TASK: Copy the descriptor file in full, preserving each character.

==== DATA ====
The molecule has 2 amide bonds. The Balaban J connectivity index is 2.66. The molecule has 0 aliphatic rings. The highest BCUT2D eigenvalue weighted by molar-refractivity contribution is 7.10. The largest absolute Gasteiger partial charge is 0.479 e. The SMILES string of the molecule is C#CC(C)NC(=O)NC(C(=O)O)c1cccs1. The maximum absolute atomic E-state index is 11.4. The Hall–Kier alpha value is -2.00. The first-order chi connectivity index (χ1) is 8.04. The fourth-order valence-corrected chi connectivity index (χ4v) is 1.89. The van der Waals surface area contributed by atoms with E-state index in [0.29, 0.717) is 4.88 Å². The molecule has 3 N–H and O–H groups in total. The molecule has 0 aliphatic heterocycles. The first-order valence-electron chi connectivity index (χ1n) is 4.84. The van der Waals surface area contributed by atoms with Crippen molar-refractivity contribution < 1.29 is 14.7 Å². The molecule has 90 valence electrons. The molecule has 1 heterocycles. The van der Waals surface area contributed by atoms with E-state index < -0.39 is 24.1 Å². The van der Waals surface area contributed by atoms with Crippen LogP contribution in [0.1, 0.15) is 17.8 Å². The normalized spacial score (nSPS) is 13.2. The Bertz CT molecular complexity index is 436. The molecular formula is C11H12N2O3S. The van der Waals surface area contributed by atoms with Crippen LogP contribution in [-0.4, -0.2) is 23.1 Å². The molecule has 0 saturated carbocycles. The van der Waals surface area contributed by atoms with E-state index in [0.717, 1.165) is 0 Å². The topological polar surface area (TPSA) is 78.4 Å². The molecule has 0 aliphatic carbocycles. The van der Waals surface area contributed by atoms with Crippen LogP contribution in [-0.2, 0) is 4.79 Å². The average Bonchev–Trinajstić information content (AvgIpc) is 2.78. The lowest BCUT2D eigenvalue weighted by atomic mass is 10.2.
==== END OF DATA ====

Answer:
The molecule has 2 amide bonds. The Balaban J connectivity index is 2.66. The molecule has 0 aliphatic rings. The highest BCUT2D eigenvalue weighted by molar-refractivity contribution is 7.10. The largest absolute Gasteiger partial charge is 0.479 e. The SMILES string of the molecule is C#CC(C)NC(=O)NC(C(=O)O)c1cccs1. The maximum absolute atomic E-state index is 11.4. The Hall–Kier alpha value is -2.00. The first-order chi connectivity index (χ1) is 8.04. The fourth-order valence-corrected chi connectivity index (χ4v) is 1.89. The van der Waals surface area contributed by atoms with E-state index in [0.29, 0.717) is 4.88 Å². The molecule has 3 N–H and O–H groups in total. The molecule has 0 aliphatic heterocycles. The first-order valence-electron chi connectivity index (χ1n) is 4.84. The van der Waals surface area contributed by atoms with Crippen molar-refractivity contribution < 1.29 is 14.7 Å². The molecule has 90 valence electrons. The molecule has 1 heterocycles. The van der Waals surface area contributed by atoms with E-state index < -0.39 is 24.1 Å². The van der Waals surface area contributed by atoms with Crippen LogP contribution in [0.1, 0.15) is 17.8 Å². The normalized spacial score (nSPS) is 13.2. The Bertz CT molecular complexity index is 436. The molecular formula is C11H12N2O3S. The van der Waals surface area contributed by atoms with Crippen LogP contribution in [-0.4, -0.2) is 23.1 Å². The molecule has 0 saturated carbocycles. The van der Waals surface area contributed by atoms with E-state index in [0.717, 1.165) is 0 Å². The topological polar surface area (TPSA) is 78.4 Å². The molecule has 0 aliphatic carbocycles. The van der Waals surface area contributed by atoms with Crippen LogP contribution in [-0.2, 0) is 4.79 Å². The average Bonchev–Trinajstić information content (AvgIpc) is 2.78. The lowest BCUT2D eigenvalue weighted by atomic mass is 10.2.